See you at the Market!

Shanks for the Memories

Monday 15th June 2015

Part 2 in our Winter Warmer 7 Tips for Highly Effective Dishes…Lamb Shanks

How to cook Lamb Shanks perfectly! Here are some of my best tips for shanking success.

1. Seartainly, Sir.
Taking the time to caramelise (or, if you want to be a stickler about it, activate the Maillard reaction) your lamb shanks will mean a richer and more rewarding final product. Lamb is naturally fatty, so you don’t need to add much fat to the pan – just enough to keep the shanks from sticking. You can also dust the shanks in flour before searing – this will help with sticking, and with thickening up the sauce.

Heat the pan for about 3-4 minutes before adding the shanks and sear them on each side until golden brown. Keep each shank at a slight distance from the next so as not to overcrowd the pan when you’re doing this (you’ll be able to tell because the meat will start to look a bit foamy and sweaty… Entirely undesirable).

2. Sweat, baby, sweat.
A desirable sweat, on the other hand, is that of the onion base. Sweating these off on a low heat until golden and translucent adds tremendous value to the flavour of any savoury dish – particularly one that’s cooked over a longer period of time.

Take the lamb shanks out of the pan and reserve, then add the onions in. This will help to salvage any meaty flavour that would’ve otherwise been washed away. If your onions look like they’re starting to burn, add a little cooking liquid to the bottom of the pan and keep them sweating until you’re good and ready.

3. Vegetate.
All vegetables add flavour – not to mention nutritiousness – to a stew. Think about adding root veggies at this point – carrots, swede, turnip, potato… Anything that’ll keep its shape over the extended cooking time. I like to add my greens (such as kale, cavolo nero or even Brussel sprouts) towards the end of cooking so that they retain some texture.

4. On the Pulse
You can also add grains and/or legumes to the stew in order to bulk it up. Barley, faro, beans – the world is your oyster, really. These tend to get added with the veggies and bubble along until the end of cooking. You don’t have to add a grain or pulse, but it does help to carry the sauce. If you’re gluten-free, you can choose to serve this with rice, polenta, even buckwheat or quinoa.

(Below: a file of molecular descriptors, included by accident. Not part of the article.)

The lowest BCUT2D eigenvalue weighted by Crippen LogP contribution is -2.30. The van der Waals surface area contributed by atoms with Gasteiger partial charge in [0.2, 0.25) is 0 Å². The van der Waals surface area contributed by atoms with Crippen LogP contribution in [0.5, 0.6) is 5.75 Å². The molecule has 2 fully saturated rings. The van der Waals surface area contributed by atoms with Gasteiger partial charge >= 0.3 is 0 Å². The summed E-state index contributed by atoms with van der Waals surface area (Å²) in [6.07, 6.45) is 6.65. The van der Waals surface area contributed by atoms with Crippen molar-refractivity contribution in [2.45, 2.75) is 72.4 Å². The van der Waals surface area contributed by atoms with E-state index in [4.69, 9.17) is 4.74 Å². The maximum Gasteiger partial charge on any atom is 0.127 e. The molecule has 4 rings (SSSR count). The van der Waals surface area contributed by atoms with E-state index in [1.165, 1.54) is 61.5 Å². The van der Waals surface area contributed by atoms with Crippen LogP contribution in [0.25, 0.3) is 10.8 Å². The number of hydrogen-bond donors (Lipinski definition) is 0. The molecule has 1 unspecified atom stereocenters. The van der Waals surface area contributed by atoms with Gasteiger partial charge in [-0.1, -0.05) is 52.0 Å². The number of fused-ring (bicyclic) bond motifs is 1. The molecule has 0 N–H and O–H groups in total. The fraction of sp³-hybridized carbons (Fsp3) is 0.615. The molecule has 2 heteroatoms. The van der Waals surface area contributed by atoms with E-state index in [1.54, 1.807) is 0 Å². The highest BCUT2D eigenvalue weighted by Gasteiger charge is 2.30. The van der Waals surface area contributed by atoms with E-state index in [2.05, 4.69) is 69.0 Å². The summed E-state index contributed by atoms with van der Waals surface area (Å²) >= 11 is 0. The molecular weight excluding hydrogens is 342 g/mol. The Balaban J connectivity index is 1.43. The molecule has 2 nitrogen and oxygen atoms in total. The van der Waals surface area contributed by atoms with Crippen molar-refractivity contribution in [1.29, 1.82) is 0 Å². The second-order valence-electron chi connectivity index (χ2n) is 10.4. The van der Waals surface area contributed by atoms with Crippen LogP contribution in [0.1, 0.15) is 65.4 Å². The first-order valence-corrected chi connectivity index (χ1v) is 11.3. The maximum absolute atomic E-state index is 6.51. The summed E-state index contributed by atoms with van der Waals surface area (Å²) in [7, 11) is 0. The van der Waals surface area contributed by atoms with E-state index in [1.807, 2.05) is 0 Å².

5. The Stockmarket
At this point, you’re ready to add the meat back in, and then cover everything with liquid. Your choice of cooking liquid does make a difference – it’s really just another opportunity to build more depth.

If you’re out of stock in the freezer, add a tin of tomatoes and just use water – after all, the shanks are so full of flavour on their own that you don’t have to go to too much effort to get them to taste delish. If you’re popping out to pick up some stock, chicken, veggie or veal is best. My favourite commercially available stock is The Stock Merchant, or I grab a tub of John Cester’s chicken stock, made in house.

6. Bubble Bubble
Bringing everything to the boil, then dropping right down to a simmer is a skill in itself. When they say “a watched pot never boils”, they’re talking about a big pot like this one. If you notice any gunk coming up to the top, you’re welcome to skim it off, but if you’ve started with good quality meat, you can rest assured that it’s good gunk, and will most likely end up getting swallowed up by the rest of the brew.

Once it comes to the boil, drop the temp and simmer for at least two hours, uncovered (I don’t like to cover it because the steam condenses into the top of the lid and drops back down, watering down the stock. If you’re concerned about losing too much liquid, creating a cartouche will give you peace of mind, and make you feel like a French pastry chef.

7. Seasons may change, and so may Seasonings
Once you’ve got the basics down pat, you can start to experiment with international flavours. Use the Power Pantry Pyramids or The Internet for ideas – or simply ask your favourite butcher for their favourite flavour combo.

Most importantly, don’t forget to season – adding enough quality salt to the dish will bring out the lamb shanks’ natural sweetness and make everything taste better. If you’re not sure if there’s enough salt, there probably isn’t – my best advice is that it’s better to under-season and let people finish off the job for you themselves at the table… Just don’t be offended when they reach for the salt grinder.

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